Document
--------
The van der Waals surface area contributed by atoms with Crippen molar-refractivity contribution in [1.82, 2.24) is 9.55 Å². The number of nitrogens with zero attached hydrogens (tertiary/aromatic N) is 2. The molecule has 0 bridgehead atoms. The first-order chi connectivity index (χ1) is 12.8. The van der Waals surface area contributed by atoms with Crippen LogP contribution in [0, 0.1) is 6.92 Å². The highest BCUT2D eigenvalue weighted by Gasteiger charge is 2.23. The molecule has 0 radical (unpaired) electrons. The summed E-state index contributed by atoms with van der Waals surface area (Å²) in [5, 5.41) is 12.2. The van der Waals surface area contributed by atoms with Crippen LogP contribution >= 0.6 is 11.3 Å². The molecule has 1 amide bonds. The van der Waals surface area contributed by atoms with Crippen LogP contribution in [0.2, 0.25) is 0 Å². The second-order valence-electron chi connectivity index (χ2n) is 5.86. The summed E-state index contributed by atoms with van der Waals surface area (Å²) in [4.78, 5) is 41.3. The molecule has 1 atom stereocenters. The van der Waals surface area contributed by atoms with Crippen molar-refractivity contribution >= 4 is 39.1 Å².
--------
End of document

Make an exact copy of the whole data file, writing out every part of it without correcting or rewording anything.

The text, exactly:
The van der Waals surface area contributed by atoms with Crippen molar-refractivity contribution in [1.82, 2.24) is 9.55 Å². The number of nitrogens with zero attached hydrogens (tertiary/aromatic N) is 2. The molecule has 0 bridgehead atoms. The first-order chi connectivity index (χ1) is 12.8. The van der Waals surface area contributed by atoms with Crippen LogP contribution in [0, 0.1) is 6.92 Å². The highest BCUT2D eigenvalue weighted by Gasteiger charge is 2.23. The molecule has 0 radical (unpaired) electrons. The summed E-state index contributed by atoms with van der Waals surface area (Å²) in [5, 5.41) is 12.2. The van der Waals surface area contributed by atoms with Crippen LogP contribution >= 0.6 is 11.3 Å². The molecule has 1 amide bonds. The van der Waals surface area contributed by atoms with Crippen LogP contribution in [0.2, 0.25) is 0 Å². The second-order valence-electron chi connectivity index (χ2n) is 5.86. The summed E-state index contributed by atoms with van der Waals surface area (Å²) in [4.78, 5) is 41.3. The molecule has 1 atom stereocenters. The van der Waals surface area contributed by atoms with Crippen molar-refractivity contribution >= 4 is 39.1 Å².